Office On The Beach – This is your quintessential Los Cabos restaurant – located right on the beach, near the marina. It got its name from a businessman who retired to Cabo San Lucas, but occasionally met colleagues at the walk-up beach front bar. The more they met, the more they started calling their ‘office’ and eventually someone made a sign calling it ‘Office on the Beach’. It has a great laid-back vibe with tables and chairs in the sand and live bands almost every night. The quartet that played mellow, classic rock when we were there consistent of a guitar/vocalist, bass player, drummer, and trombone. The trombone was an odd accompaniment, but they were really awesome. At one point, an older gentleman having dinner got up and joined them with his blues harmonica. Really cool.
San Jose Del Cabo Art Night – 20 kilometers from Cabo San Lucas is San Jose. It has a historic square with city hall and cathedral that date back to the 1700s. It is known for a great art scene with cool galleries and restaurants near the main square. We went there on a Thursday night (took the $3 bus from San Lucas) when all of the galleries and restaurants are open for an art crawl. The square was filled with artisans and the streets were blocked from through traffic. We had a great meal at the Baja Brewing Company and soaked in the scene.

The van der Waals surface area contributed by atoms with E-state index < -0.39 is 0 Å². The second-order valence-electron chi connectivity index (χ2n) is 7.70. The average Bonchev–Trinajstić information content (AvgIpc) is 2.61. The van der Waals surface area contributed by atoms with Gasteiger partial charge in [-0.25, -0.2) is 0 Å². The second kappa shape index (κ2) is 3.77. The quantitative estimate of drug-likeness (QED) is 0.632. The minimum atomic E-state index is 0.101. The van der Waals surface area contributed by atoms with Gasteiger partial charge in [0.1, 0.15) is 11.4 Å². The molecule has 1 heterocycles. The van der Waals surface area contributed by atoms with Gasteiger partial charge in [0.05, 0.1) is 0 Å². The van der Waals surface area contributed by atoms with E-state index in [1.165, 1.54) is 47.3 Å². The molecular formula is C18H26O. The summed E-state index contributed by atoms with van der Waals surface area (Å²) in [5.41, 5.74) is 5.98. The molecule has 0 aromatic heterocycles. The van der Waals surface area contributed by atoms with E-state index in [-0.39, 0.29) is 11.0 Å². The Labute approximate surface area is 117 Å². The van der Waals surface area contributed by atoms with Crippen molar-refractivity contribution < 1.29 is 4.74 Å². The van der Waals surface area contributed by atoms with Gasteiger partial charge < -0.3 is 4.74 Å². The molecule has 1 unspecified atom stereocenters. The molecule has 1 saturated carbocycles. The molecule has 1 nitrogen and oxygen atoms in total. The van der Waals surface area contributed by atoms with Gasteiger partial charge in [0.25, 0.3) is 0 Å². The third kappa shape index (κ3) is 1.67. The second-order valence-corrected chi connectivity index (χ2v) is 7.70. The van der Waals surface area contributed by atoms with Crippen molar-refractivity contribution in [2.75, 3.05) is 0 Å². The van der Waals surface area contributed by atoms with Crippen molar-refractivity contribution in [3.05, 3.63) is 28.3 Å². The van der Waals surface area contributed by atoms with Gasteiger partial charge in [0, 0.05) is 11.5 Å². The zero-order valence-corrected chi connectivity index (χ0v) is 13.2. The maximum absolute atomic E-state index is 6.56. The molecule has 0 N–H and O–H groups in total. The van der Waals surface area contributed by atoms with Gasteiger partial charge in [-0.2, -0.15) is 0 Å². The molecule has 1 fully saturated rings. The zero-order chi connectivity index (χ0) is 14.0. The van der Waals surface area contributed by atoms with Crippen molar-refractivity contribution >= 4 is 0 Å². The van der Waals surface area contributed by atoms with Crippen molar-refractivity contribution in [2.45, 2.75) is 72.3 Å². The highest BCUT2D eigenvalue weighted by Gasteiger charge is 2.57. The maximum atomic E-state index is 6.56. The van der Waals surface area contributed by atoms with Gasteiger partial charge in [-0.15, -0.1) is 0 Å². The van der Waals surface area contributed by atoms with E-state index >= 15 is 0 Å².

Los Cabo – MONEY SAVING STRATEGIES
Play The Secondary Market – Los Cabo is a huge time share market with dozens of posh time share resorts. While I don’t recommend buying into a time share, it also means there are a huge amount of units available on the secondary market (VRBI or Air BNB) for reasonable prices. We booked a 5 star resort through Orbitz and got a great price.